Present at ADEIL’s 28th Annual (and 1st Virtual) Conference

In October, ADEIL, the Association for Distance Education and Independent Learning, will host their 28th Annual (and 1st Virtual Conference). Interested in sharing some of your knowledge and experience in a presentation? You can submit your proposal here: https://adeil.org/adeil-28th-annual-conference-call-for-proposals/

Want to help plan a virtual conference?

ADEIL, the Association for Distance Education and Independent Learning, will be hosting a virtual conference later this year, and they’re recruiting members for the planning committee.

Would you like to help plan this organization’s first virtual conference? You can contact ADEIL member Aisha Haynes: haynesa@nullemail.sc.edu

How Humans Learn: Failure

The ADEIL book group has been reading How Humans Learn: The Science and Stories Behind Effective College Teaching by Joshua R. Eyler. After reviewing fields of psychology, evolutionary biology, and neuroscience, Eyler saw that humans learn when there is curiosity, sociality, emotion, authenticity, and failure; below are a few takeaways from his chapter on failure.

Eyler opens his final chapter with a quote from Kathryn Schulz’s Being Wrong: Adventures in the Margin of Error: “Far from being a sign of intellectual inferiority, the capacity to err is crucial to human cognition. Far from being a moral flaw, it is inextricable from some of our most humane and honorable qualities: empathy, optimism, imagination, conviction, and courage. And far from being a mark of indifference or intolerance, wrongness is a vital part of how we learn and change. Thanks to error, we can revise our understanding of ourselves and amend our ideas about the world” (171).

Failure is omnipresent. So much of learning comes from finding and correcting errors. Babies are constantly learning through trial and error. “When the expectancies about the structure of a baby’s world are violated, the learning begins” (179). However, as failing often has negative consequences, it becomes stigmatized. In education, students so often focus more on which steps will avoid failure instead of taking chances with assignments or projects that might jeopardize their grade; given the serious consequences failing can incur – potential loss of scholarship from low GPA, delayed graduation (and increased education expenses) because of retaking a class, etc. – it makes sense that students would want to avoid failure.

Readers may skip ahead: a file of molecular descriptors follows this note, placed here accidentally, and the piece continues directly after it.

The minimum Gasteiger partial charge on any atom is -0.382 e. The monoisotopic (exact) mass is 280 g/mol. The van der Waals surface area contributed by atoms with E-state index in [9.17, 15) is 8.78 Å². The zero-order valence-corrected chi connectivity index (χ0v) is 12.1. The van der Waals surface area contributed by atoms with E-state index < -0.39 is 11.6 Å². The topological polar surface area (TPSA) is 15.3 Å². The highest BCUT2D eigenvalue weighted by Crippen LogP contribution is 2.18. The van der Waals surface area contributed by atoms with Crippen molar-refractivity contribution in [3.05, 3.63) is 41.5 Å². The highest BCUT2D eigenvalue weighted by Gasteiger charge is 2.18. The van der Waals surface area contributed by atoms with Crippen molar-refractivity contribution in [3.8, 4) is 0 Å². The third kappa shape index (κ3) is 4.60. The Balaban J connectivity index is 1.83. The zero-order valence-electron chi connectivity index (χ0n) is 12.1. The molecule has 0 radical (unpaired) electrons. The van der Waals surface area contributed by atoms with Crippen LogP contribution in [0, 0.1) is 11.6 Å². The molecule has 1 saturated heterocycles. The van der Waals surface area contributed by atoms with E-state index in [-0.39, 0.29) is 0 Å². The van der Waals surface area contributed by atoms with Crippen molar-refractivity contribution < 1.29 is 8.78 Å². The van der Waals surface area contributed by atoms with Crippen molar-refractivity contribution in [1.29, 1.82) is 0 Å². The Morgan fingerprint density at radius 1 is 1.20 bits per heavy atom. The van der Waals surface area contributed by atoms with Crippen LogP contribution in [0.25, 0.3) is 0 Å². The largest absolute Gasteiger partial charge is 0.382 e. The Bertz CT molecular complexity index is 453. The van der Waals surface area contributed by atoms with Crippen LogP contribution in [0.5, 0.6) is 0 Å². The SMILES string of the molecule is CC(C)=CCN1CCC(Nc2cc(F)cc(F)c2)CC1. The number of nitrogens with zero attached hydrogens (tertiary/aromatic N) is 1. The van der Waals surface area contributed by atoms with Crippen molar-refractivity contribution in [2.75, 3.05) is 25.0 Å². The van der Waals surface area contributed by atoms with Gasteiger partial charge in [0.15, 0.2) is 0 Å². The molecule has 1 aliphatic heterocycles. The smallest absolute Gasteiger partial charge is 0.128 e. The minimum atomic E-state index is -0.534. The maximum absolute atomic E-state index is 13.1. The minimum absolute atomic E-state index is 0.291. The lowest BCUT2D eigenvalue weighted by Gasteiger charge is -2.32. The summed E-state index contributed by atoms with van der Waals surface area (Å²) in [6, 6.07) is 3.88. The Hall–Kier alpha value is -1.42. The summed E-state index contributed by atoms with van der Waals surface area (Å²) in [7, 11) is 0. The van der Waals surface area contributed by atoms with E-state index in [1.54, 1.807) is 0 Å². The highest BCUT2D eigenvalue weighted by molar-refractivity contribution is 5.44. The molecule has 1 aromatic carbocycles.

However, students need to be able to make mistakes; their brains “spark and grow” when mistakes happens (196). To help destigmatize failure, we can talk about our own failings, perhaps our own misunderstandings of course materials as students, or challenges we’ve overcome. As students keep trying to understand a concept, we can keep trying new ways to present the concept.

“With productive failure, everything depends on the design of the task we give to students” (204). We can offer low-stakes activities where students can explore a subject without fear of what mistakes they might make. We can scaffold assignments so that they become more difficult or complex, giving them a chance to make connections gradually. We can also think about how we design our gradebook. Eyler offers an example of a teacher who has students, as part of their final grade, reflect on their failures and what they’ve learned from them.

For additional reading on failure, read:
https://www.edsurge.com/news/2019-10-28-why-struggle-is-essential-for-the-brain-and-our-lives

If you’d like to join the ADEIL book discussion, go to: https://www.linkedin.com/groups/8521464/

How Humans Learn: Authenticity

The ADEIL book group has been reading How Humans Learn: The Science and Stories Behind Effective College Teaching by Joshua R. Eyler. After reviewing fields of psychology, evolutionary biology, and neuroscience, Eyler saw that humans learn when there is curiosity, sociality, emotion, authenticity, and failure; below are a few takeaways from his chapter on authenticity.

Authenticity connects what students learn to the real world. Eyler shares an example of a forensic anthropology professor who leads students to use human bones to determine the sex, age, size, and injuries sustained from a deceased person. It wasn’t a situation where students needed to memorize the names of bones for the sake of memorizing the names of bones; the students did work resembling what would be done “in the field,” and the professor used guiding questions to lead them to help form a hypothesis.

Brains are pretty good at determining whether an activity or assignment has real-world implications. If it does, more learning occurs. If it doesn’t, the brain filters it out. But it’s worth noting that the brain can make real-world connections even to activities or simulations that aren’t 100% accurate. For example, before flying in a real fighter jet, pilots train in simulations. The brain connects the experience in the simulator with what they’ll do in real life, and learning occurs.

As we design assignments, we shouldn’t necessarily expect students to pursue careers in our fields, but they still need to have an outlet for how our field can be practical. Students can learn plenty of content to prepare for an exam but have no idea on how to apply it. That’s just going through the motions, and content retention is less likely. Language studies offer a wonderful opportunity for authenticity. Many classrooms use immersion-based instruction; most of the instruction is done in the language being studied. Rather than simply memorizing vocabulary, students are learning the language by using it.

Undergraduate research opportunities can help offer authenticity. “Give students work that is deeply rooted in disciplinary contexts and that replicates the activities of scholars in the field, and they will learn the material more than if we simply ask them to build knowledge in environments that are void of contextual frameworks or artificial in design” (161). While this could be done within a large portion of the semester, it doesn’t have to. Perhaps the research project lasts only a day. Perhaps it is as simple as you spending some class time sharing your research and inviting them to ask questions and share thoughts.